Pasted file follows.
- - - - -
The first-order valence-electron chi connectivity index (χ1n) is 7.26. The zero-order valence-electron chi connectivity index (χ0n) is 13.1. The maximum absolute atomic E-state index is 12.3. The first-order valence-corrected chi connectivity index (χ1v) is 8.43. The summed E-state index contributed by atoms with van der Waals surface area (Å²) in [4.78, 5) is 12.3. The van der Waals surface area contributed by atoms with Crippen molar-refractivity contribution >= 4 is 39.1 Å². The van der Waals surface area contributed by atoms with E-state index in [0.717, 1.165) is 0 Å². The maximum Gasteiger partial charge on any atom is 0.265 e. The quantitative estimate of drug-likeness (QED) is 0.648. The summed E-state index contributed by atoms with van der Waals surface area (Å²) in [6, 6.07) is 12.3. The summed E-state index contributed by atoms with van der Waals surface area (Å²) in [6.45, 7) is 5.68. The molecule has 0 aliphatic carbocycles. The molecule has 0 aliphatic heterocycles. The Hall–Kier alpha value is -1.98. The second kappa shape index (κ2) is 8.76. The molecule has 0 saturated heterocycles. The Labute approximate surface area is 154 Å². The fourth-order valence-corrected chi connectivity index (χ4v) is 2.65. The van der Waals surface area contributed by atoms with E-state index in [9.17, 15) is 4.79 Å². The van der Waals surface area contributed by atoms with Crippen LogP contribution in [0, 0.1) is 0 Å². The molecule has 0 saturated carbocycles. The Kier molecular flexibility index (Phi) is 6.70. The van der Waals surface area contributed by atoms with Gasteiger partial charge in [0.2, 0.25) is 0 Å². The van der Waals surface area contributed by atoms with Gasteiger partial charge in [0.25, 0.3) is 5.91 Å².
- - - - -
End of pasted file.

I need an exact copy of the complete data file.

The first-order valence-electron chi connectivity index (χ1n) is 7.26. The zero-order valence-electron chi connectivity index (χ0n) is 13.1. The maximum absolute atomic E-state index is 12.3. The first-order valence-corrected chi connectivity index (χ1v) is 8.43. The summed E-state index contributed by atoms with van der Waals surface area (Å²) in [4.78, 5) is 12.3. The van der Waals surface area contributed by atoms with Crippen molar-refractivity contribution >= 4 is 39.1 Å². The van der Waals surface area contributed by atoms with E-state index in [0.717, 1.165) is 0 Å². The maximum Gasteiger partial charge on any atom is 0.265 e. The quantitative estimate of drug-likeness (QED) is 0.648. The summed E-state index contributed by atoms with van der Waals surface area (Å²) in [6, 6.07) is 12.3. The summed E-state index contributed by atoms with van der Waals surface area (Å²) in [6.45, 7) is 5.68. The molecule has 0 aliphatic carbocycles. The molecule has 0 aliphatic heterocycles. The Hall–Kier alpha value is -1.98. The second kappa shape index (κ2) is 8.76. The molecule has 0 saturated heterocycles. The Labute approximate surface area is 154 Å². The fourth-order valence-corrected chi connectivity index (χ4v) is 2.65. The van der Waals surface area contributed by atoms with E-state index in [9.17, 15) is 4.79 Å². The van der Waals surface area contributed by atoms with Crippen LogP contribution in [0, 0.1) is 0 Å². The molecule has 0 saturated carbocycles. The Kier molecular flexibility index (Phi) is 6.70. The van der Waals surface area contributed by atoms with Gasteiger partial charge in [0.2, 0.25) is 0 Å². The van der Waals surface area contributed by atoms with Gasteiger partial charge in [0.25, 0.3) is 5.91 Å².